EDIT: Apparently the accepted physics has changed, and we now use the convection model for generating planetary magnetic field, not the dynamo model. Next thing you know people will be telling me Pluto is no longer a planet. (end edit)
Obviously, my first thought was to hit Mars with Ceres, on PPV the mission would pay for itself, sadly the Boffins would never let that happen.
Using ion drives with (H2O or bi-products) as reaction mass, move Ceres to Mars orbit (they are already in nearby orbits) to act as a moon, to restart the magnetic field on mars, so an atmosphere could be maintained indefinitely. Ceres could also act as a resupply base, due to low escape velocity and abundant water (assuming any survives the trip) Mars has abundant water in any case.
I need help with calculating how much thrust for how long would be needed. I know time is relevant. I'd like a time frame within my remaining lifetime say 30 years. Even just some rough numbers and a picture of how it would work would be nice. Then we can have a goal for how many and how powerful our ion engines would need to be.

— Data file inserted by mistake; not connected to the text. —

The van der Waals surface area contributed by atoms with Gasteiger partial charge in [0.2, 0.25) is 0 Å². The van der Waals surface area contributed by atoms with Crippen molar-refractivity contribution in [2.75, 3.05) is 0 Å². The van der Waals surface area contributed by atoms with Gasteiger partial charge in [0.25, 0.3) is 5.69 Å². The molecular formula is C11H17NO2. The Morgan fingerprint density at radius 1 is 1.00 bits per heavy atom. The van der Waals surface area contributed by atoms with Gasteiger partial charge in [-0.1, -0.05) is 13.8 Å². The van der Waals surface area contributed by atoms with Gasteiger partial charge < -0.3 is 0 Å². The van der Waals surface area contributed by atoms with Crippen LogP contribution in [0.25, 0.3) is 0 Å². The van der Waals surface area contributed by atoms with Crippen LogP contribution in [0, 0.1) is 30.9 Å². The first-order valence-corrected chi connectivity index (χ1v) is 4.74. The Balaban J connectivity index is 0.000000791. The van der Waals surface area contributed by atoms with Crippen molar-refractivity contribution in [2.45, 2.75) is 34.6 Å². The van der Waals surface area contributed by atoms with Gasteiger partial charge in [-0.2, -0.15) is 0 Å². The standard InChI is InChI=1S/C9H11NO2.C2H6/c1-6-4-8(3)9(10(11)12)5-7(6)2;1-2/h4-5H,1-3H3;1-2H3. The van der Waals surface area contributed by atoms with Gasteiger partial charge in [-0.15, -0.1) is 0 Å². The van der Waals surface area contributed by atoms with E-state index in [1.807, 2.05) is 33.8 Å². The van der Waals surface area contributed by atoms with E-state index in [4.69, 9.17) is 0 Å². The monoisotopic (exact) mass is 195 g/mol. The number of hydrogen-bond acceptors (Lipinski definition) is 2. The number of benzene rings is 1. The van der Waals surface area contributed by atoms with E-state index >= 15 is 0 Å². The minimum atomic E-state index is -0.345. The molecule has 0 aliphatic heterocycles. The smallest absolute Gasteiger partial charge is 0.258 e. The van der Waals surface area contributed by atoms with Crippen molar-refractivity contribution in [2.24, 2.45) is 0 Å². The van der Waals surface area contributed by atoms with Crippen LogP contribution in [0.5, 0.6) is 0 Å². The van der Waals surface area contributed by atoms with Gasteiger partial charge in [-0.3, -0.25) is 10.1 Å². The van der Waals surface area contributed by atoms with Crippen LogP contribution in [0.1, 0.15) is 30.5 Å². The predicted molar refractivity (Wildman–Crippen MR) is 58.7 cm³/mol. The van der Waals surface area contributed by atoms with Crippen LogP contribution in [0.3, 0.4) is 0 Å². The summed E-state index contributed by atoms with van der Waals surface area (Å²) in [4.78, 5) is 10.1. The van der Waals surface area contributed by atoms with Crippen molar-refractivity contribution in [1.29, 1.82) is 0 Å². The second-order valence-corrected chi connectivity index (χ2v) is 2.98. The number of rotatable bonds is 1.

Ceres is ~1/3 water so that's our maximum reaction mass. And I know it's going to take a bunch of Ion drives using current tech.
I'm new at orbital mechanics, so which direction to fire the ions in order to drop Ceres to a lower orbit and speed it up? Eventually it would need to achieve near Mars orbit for capture. Google doesn't have any nifty info graphics on lowering orbits, everything covers getting into orbit from earth or transferring to a higher orbit.
Ceres has a much smaller ratio of mass- Mars:Ceres than our own Earth:moon, so Ceres would need to initially orbit very close to Mars in order to get the dynamo spinning again. Later on Ceres could be moved farther out again once the proper field strength is achieved.
Ceres is spinning rather fast (~9 hour day), so ion drives would need to be placed around the planet and fire as the dwarf planet rotates. Placing them at the equator on gimbals would allow full control for orbital corrections.
Orbital inclination would need to be adjusted as well, most likely.
I feel transferring Ceres to act as a moon for Mars is the best solution, forget about using nukes to spin up the core, or giant magnets... give it a moon and forget about it for the next billion years.
That last problem is there may be a liquid ocean deep under the surface, so too much thrust would shift the core, the net force would need to be balanced against that, (if there is a liquid layer), so as not to cause catastrophic imbalance.
I know it's a big problem, but the reward would be a maintenance free magnetic field on Mars, leading to a rich, possibly breathable, atmosphere (with proper mixture).